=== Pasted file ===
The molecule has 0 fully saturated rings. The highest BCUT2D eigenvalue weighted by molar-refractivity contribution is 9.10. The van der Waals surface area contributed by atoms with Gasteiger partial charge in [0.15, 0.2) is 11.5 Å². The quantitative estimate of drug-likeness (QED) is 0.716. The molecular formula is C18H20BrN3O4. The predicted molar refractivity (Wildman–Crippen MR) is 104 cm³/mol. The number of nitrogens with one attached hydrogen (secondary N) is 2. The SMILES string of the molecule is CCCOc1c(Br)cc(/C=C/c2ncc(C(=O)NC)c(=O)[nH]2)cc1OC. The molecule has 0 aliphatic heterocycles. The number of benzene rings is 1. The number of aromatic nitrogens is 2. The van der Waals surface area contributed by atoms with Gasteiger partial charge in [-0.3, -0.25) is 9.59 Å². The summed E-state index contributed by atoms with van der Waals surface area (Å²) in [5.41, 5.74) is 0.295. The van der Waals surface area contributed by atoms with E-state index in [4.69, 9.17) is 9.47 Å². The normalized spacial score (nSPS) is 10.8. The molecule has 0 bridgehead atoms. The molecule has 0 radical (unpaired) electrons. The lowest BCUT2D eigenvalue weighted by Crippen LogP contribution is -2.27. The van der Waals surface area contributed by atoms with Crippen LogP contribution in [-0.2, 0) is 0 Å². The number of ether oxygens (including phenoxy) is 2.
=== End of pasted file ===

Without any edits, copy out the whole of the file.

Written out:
The molecule has 0 fully saturated rings. The highest BCUT2D eigenvalue weighted by molar-refractivity contribution is 9.10. The van der Waals surface area contributed by atoms with Gasteiger partial charge in [0.15, 0.2) is 11.5 Å². The quantitative estimate of drug-likeness (QED) is 0.716. The molecular formula is C18H20BrN3O4. The predicted molar refractivity (Wildman–Crippen MR) is 104 cm³/mol. The number of nitrogens with one attached hydrogen (secondary N) is 2. The SMILES string of the molecule is CCCOc1c(Br)cc(/C=C/c2ncc(C(=O)NC)c(=O)[nH]2)cc1OC. The molecule has 0 aliphatic heterocycles. The number of benzene rings is 1. The number of aromatic nitrogens is 2. The van der Waals surface area contributed by atoms with Gasteiger partial charge in [-0.3, -0.25) is 9.59 Å². The summed E-state index contributed by atoms with van der Waals surface area (Å²) in [5.41, 5.74) is 0.295. The van der Waals surface area contributed by atoms with E-state index in [4.69, 9.17) is 9.47 Å². The normalized spacial score (nSPS) is 10.8. The molecule has 0 bridgehead atoms. The molecule has 0 radical (unpaired) electrons. The lowest BCUT2D eigenvalue weighted by Crippen LogP contribution is -2.27. The van der Waals surface area contributed by atoms with Crippen LogP contribution in [-0.2, 0) is 0 Å². The number of ether oxygens (including phenoxy) is 2.